They came to the subtle gully. Leaves moved across the forest floor down below, which meant that water had infiltrated the declivity.
“That beech tree has probably been here for hundreds of years,” the man said, pointing.
The visitor agreed. “I think that the flooding must bring a kind of nutrients to the roots. It’s about the healthiest looking tree I’ve ever seen.”
“I’ve thought the same thing. That ground is really only dry in late July, early August, if we’re not having that especially humid heat. Those summers when the leaves will fall in early September. Maybe even by mid-August some years.”
“I remember that,” the visitor said.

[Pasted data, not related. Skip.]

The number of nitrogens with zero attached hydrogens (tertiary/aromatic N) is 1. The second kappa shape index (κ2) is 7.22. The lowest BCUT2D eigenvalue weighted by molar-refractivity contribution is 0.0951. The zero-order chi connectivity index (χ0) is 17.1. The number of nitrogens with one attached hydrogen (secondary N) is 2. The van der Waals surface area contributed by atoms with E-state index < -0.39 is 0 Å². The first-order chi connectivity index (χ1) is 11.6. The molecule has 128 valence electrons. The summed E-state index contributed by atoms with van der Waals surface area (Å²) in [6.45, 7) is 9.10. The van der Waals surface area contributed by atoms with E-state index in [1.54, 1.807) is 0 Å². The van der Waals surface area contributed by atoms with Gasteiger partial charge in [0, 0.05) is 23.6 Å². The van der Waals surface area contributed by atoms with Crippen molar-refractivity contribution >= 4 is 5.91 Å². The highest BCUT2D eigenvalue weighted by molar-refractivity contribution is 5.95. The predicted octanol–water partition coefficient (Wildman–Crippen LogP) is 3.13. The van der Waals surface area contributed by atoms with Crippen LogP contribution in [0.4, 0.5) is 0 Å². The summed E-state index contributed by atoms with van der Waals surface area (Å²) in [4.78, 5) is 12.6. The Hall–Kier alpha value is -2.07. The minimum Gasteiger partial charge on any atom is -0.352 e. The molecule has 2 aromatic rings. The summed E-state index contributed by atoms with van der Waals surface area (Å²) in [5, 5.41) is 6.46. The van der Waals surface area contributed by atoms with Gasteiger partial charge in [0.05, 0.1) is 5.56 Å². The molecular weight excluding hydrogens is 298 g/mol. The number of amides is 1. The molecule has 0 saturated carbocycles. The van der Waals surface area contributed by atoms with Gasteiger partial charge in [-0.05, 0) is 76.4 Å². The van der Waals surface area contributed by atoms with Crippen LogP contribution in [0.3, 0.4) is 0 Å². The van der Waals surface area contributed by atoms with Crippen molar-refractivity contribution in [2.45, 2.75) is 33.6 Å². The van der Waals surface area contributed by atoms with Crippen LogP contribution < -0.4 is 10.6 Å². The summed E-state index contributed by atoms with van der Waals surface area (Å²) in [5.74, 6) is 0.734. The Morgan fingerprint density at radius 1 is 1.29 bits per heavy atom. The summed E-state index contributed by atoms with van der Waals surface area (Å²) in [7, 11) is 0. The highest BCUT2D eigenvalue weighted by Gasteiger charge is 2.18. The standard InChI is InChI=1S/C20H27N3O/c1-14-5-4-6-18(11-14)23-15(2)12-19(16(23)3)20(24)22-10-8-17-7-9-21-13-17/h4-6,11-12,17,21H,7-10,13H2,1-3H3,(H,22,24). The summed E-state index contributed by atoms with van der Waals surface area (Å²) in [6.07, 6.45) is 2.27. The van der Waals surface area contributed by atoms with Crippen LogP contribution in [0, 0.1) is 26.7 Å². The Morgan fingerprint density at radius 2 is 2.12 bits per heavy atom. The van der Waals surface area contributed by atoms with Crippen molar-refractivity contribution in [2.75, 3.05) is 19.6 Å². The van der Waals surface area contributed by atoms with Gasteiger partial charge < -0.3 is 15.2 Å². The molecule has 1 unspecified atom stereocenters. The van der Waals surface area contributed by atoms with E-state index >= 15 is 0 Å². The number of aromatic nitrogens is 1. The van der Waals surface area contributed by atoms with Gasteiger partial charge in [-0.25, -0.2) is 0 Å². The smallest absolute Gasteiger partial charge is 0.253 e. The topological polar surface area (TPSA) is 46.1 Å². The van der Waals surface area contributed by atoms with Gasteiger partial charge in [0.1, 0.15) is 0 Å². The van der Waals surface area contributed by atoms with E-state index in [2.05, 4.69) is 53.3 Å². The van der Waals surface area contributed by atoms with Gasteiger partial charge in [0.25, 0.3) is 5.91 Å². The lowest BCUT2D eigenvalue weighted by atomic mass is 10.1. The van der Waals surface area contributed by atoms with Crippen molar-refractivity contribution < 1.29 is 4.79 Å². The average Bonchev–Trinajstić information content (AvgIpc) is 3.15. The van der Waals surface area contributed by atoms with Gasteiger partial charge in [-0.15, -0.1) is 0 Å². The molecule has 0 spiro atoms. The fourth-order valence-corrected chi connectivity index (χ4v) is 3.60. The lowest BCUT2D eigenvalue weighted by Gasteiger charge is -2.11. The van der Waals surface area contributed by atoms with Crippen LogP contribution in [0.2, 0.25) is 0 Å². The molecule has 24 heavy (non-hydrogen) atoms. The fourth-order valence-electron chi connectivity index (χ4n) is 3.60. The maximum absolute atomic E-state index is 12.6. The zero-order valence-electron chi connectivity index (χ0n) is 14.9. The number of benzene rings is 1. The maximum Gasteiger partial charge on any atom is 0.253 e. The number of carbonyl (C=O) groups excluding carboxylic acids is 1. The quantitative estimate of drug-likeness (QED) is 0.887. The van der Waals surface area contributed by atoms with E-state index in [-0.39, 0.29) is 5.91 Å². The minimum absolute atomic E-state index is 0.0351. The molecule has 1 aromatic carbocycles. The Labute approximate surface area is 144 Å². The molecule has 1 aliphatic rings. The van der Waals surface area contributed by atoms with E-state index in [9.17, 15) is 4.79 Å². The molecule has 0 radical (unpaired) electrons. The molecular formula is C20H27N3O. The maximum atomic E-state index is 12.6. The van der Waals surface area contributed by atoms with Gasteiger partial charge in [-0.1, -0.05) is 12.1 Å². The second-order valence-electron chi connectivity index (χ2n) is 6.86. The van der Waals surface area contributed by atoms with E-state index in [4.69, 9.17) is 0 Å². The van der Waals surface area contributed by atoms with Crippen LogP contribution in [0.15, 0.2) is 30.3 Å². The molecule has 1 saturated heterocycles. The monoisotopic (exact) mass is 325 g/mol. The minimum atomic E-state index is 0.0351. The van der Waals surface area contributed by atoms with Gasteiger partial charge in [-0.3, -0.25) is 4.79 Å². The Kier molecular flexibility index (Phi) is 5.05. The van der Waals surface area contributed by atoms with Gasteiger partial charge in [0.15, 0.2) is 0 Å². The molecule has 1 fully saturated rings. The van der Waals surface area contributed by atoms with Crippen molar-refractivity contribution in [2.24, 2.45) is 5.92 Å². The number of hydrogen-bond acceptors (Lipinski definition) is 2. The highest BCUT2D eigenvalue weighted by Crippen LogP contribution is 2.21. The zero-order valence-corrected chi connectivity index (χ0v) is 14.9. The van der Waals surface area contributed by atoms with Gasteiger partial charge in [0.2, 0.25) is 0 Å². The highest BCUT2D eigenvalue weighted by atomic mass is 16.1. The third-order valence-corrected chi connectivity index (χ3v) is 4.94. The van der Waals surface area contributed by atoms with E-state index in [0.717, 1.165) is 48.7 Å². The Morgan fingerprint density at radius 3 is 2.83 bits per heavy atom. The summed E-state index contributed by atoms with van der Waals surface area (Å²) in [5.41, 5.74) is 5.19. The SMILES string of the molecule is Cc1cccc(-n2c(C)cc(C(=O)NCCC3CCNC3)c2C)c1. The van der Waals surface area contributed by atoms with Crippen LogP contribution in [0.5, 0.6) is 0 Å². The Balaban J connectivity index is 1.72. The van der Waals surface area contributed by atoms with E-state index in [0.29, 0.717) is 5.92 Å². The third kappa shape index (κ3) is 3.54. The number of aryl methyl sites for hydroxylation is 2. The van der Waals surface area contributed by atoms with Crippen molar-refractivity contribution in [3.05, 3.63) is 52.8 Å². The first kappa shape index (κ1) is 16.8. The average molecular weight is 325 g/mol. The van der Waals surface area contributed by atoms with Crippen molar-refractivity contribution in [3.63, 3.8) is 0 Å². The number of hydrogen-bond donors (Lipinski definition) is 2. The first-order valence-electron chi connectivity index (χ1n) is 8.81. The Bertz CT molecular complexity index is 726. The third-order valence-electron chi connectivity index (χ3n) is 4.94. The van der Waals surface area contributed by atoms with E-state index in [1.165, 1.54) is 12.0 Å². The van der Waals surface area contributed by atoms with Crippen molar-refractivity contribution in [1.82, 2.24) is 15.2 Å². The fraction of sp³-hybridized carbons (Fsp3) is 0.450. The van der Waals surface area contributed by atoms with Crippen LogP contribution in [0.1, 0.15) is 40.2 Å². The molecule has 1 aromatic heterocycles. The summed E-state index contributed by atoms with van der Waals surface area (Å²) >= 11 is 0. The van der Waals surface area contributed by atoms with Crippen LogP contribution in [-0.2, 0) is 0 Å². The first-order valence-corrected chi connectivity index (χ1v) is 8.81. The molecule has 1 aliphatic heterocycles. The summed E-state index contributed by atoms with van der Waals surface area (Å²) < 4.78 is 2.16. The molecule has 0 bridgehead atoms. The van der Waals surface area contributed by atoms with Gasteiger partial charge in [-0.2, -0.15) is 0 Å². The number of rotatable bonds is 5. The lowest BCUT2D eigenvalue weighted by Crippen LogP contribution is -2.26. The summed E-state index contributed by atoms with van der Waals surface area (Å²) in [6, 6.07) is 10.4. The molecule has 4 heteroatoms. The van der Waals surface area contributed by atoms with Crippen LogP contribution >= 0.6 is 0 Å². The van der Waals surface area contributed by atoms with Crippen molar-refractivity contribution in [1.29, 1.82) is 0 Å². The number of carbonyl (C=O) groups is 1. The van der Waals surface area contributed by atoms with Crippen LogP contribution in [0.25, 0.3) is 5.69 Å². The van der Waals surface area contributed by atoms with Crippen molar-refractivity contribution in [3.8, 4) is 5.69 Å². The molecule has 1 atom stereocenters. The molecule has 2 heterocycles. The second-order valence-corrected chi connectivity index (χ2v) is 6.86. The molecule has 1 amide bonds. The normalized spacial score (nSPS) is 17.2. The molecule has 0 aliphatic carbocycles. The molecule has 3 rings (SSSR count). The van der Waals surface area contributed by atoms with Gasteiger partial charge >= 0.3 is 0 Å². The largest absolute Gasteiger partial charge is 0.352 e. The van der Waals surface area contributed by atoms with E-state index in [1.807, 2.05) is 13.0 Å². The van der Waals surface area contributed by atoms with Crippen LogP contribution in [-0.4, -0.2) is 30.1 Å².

His wife had been closer to his mother than he had been. They only had a few years together, the three of them. She had unhardened in the new home, her last home, but he had come to believe that a heart is like a body, not just part of a body. A body on a table. A body on a bed. Life exists within the body and then a second later—less than that—the life is gone, and nothing can put the life back in. The body will feel the same to someone else in attendance—for a few minutes, anyway—and it will look the same, but there is nothing on earth, in the solar system, in the universe, that can reinsert the life. A removed heart can be similar, and the space in which it had rested. The thought of his mother’s chest, its geodic nature, the hollow within, the heart without, caused him to turn and look over his shoulder as they walked down the slope to the brook—which he could hear surging—and see once more the beech tree in the subtle gully, see it from another angle, the walking up to, and the walking away from.